Thoughtful Human is dispensing with saccharine Hallmark holiday messaging with cards that reflect life’s struggles and unvarnished moments, including ones about cancer, addiction, depression and grief.
And you won’t just find them tucked away in some edgy independent boutique. With messages like, “Keep your head up, or don’t. Whatever feels right,” they’re tapping a mainstream audience on and in Whole Foods’ grocery store aisles.
Thoughtful Human aims to fill the vacuum of emotional intelligence that underscores the U.S. greeting card market, dominated by giants like Hallmark and American Greetings, founder Ali O’Grady told CO—.
For these legacy companies, cards are a “seasonal formality for an elderly market, grandparents that send birthday and holiday cards that just say, “love, Grandpa.”
“What I see in the market now are a lot of one-off sentiments telling you how it’s going to be or how to feel, and trying to put a nice little bow on things that, in reality, might not get better soon — or ever.” Indeed, “not everyone is living these sugary sweet love lives and parent-child relationships,” she says.
Standard greeting card fare rings particularly tone deaf to Millennials, Thoughtful Human’s target audience, who crave authenticity, she says. Marketers take note: Generation Y has displaced Baby Boomers as the nation’s largest buying group, so for any business today, attention must be paid.
How This Greeting Card Startup Landed Target and Whole Foods by Tackling Cancer, Family Dysfunction and Grief
by Barbara Thau | CO by U.S. Chamber of commerce | February 25, 2019
Thoughtful Human ‘cardpreneur’ Ali O’Grady is taking on market giants like Hallmark with ‘authentic’ sentiments and ‘radical empathy.’
“What I see in the market now are a lot of one-off sentiments telling you how it’s going to be or how to feel, and trying to put a nice little bow on things that, in reality, might not get better soon — or ever.”
By contrast, O’ Grady, who writes all the copy in Thoughtful Human’s eco-friendly cards, which are printed on seed paper and plantable, doesn’t want “to tell people how they’re going to feel or how it’s going to be — I don’t want to prescribe feelings,” she said.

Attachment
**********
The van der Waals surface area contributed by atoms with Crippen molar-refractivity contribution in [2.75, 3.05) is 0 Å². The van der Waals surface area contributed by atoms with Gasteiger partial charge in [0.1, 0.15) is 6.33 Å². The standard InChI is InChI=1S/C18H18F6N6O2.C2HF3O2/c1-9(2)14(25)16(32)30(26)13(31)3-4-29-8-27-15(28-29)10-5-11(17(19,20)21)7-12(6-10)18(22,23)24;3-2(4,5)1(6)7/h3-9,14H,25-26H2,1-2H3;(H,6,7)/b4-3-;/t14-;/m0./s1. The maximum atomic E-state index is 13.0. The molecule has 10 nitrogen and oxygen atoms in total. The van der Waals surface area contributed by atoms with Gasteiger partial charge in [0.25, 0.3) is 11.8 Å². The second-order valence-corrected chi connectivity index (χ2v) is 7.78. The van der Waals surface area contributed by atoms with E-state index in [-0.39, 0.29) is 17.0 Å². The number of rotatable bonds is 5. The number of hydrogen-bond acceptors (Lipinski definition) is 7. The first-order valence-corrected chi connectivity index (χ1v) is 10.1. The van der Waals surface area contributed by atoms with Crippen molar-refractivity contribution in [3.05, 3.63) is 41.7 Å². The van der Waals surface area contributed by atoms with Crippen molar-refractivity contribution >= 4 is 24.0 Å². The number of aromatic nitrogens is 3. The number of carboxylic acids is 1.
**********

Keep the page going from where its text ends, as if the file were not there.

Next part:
Instead, with card series designed to be sent to one person over time, “I want to tell stories that say, ‘How are you?’ ‘How can I help?’ and ‘Do you want to talk?’ in different ways that are comforting, to get a dialogue going and offer continued support.”
Another big differentiator: “We don’t touch on holidays pretty much at all — your life is the occasion.”
In a “direct, raw and darkly funny voice that is very Millennial-focused,” according to O’Grady, Thoughtful Human’s cards speak to the messy nature of the human condition, from strained relationships to loss and longing.
A birthday card intended for one half of a bruised friendship reads, “It's been a little while and a little rough, but like, I'm still really glad you were born…” Another offers up, “Something really sad happened on this day and we don't really talk about it a lot anymore, but I remember and I'm still really sorry.”
Thoughtful Human’s very business model is a nod to the uncomfortable reality that the burden of suffering is ongoing, even if we live in a pull-up-your-bootstraps-and-move-on culture. O’Grady rejects what she describes as the one-off sentiment that the card business is built on and wants shoppers to do the same.
With topics including addiction, grief and depression to new motherhood and long-distance relationships, the startup’s core product is a five-pack, assorted card series meant to offer continued support throughout tough circumstances and relationships.
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